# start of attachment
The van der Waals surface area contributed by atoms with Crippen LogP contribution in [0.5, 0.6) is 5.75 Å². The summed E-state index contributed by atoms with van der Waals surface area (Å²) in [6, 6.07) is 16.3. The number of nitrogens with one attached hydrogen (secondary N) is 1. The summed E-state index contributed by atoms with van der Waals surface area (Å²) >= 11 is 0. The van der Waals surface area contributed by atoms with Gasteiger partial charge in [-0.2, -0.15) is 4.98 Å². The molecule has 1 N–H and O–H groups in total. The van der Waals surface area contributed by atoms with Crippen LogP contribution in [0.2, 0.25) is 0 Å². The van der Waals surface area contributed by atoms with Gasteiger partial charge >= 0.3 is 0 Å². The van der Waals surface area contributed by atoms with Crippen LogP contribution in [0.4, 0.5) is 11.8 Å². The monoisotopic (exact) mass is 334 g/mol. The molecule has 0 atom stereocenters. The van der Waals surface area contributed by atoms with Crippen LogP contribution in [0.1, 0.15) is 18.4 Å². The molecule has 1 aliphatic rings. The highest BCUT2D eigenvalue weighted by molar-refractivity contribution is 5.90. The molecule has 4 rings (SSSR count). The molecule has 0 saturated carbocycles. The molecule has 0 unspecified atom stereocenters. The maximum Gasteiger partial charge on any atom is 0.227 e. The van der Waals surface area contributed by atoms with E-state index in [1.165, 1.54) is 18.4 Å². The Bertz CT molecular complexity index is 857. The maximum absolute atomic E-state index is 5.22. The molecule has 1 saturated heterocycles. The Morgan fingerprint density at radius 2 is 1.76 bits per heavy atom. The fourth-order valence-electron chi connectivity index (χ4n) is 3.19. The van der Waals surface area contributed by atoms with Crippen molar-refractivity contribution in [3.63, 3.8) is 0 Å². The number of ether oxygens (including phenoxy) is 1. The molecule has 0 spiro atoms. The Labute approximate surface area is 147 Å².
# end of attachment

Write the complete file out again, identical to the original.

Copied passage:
The van der Waals surface area contributed by atoms with Crippen LogP contribution in [0.5, 0.6) is 5.75 Å². The summed E-state index contributed by atoms with van der Waals surface area (Å²) in [6, 6.07) is 16.3. The number of nitrogens with one attached hydrogen (secondary N) is 1. The summed E-state index contributed by atoms with van der Waals surface area (Å²) >= 11 is 0. The van der Waals surface area contributed by atoms with Gasteiger partial charge in [-0.2, -0.15) is 4.98 Å². The molecule has 1 N–H and O–H groups in total. The van der Waals surface area contributed by atoms with Crippen LogP contribution in [0.2, 0.25) is 0 Å². The van der Waals surface area contributed by atoms with Gasteiger partial charge >= 0.3 is 0 Å². The van der Waals surface area contributed by atoms with Crippen LogP contribution in [0.4, 0.5) is 11.8 Å². The monoisotopic (exact) mass is 334 g/mol. The molecule has 0 atom stereocenters. The van der Waals surface area contributed by atoms with Crippen LogP contribution in [0.1, 0.15) is 18.4 Å². The molecule has 1 aliphatic rings. The highest BCUT2D eigenvalue weighted by molar-refractivity contribution is 5.90. The molecule has 4 rings (SSSR count). The molecule has 0 saturated carbocycles. The molecule has 0 unspecified atom stereocenters. The maximum Gasteiger partial charge on any atom is 0.227 e. The van der Waals surface area contributed by atoms with E-state index in [1.165, 1.54) is 18.4 Å². The Bertz CT molecular complexity index is 857. The maximum absolute atomic E-state index is 5.22. The molecule has 1 saturated heterocycles. The Morgan fingerprint density at radius 2 is 1.76 bits per heavy atom. The fourth-order valence-electron chi connectivity index (χ4n) is 3.19. The van der Waals surface area contributed by atoms with Crippen molar-refractivity contribution in [3.63, 3.8) is 0 Å². The number of ether oxygens (including phenoxy) is 1. The molecule has 0 spiro atoms. The Labute approximate surface area is 147 Å².